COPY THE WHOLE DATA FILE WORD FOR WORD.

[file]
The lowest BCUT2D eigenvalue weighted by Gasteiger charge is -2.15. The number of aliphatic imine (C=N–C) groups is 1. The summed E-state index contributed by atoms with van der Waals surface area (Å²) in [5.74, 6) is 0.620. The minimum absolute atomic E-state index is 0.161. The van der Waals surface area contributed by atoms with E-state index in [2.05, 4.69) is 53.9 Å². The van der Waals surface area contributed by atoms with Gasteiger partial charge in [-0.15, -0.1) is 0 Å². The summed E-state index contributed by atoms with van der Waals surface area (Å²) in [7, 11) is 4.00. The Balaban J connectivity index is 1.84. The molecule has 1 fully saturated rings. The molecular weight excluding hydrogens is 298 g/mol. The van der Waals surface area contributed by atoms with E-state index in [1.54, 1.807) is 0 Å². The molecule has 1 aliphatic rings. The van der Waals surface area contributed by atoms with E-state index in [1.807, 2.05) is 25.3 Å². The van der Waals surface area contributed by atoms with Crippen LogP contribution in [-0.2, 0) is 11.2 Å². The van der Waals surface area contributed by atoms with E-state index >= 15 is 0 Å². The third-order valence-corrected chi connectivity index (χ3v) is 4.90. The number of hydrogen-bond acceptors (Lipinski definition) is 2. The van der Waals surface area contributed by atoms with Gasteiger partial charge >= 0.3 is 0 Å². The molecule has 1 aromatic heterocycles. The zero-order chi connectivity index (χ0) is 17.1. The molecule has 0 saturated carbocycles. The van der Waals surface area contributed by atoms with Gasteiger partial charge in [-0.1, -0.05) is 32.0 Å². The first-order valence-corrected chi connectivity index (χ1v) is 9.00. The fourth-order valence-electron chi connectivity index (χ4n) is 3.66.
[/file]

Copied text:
The lowest BCUT2D eigenvalue weighted by Gasteiger charge is -2.15. The number of aliphatic imine (C=N–C) groups is 1. The summed E-state index contributed by atoms with van der Waals surface area (Å²) in [5.74, 6) is 0.620. The minimum absolute atomic E-state index is 0.161. The van der Waals surface area contributed by atoms with E-state index in [2.05, 4.69) is 53.9 Å². The van der Waals surface area contributed by atoms with Gasteiger partial charge in [-0.15, -0.1) is 0 Å². The summed E-state index contributed by atoms with van der Waals surface area (Å²) in [7, 11) is 4.00. The Balaban J connectivity index is 1.84. The molecule has 1 fully saturated rings. The molecular weight excluding hydrogens is 298 g/mol. The van der Waals surface area contributed by atoms with E-state index in [1.54, 1.807) is 0 Å². The molecule has 1 aliphatic rings. The van der Waals surface area contributed by atoms with E-state index in [1.807, 2.05) is 25.3 Å². The van der Waals surface area contributed by atoms with Crippen LogP contribution in [-0.2, 0) is 11.2 Å². The van der Waals surface area contributed by atoms with E-state index >= 15 is 0 Å². The third-order valence-corrected chi connectivity index (χ3v) is 4.90. The number of hydrogen-bond acceptors (Lipinski definition) is 2. The van der Waals surface area contributed by atoms with Gasteiger partial charge >= 0.3 is 0 Å². The molecule has 1 aromatic heterocycles. The zero-order chi connectivity index (χ0) is 17.1. The molecule has 0 saturated carbocycles. The van der Waals surface area contributed by atoms with Gasteiger partial charge in [-0.1, -0.05) is 32.0 Å². The first-order valence-corrected chi connectivity index (χ1v) is 9.00. The fourth-order valence-electron chi connectivity index (χ4n) is 3.66.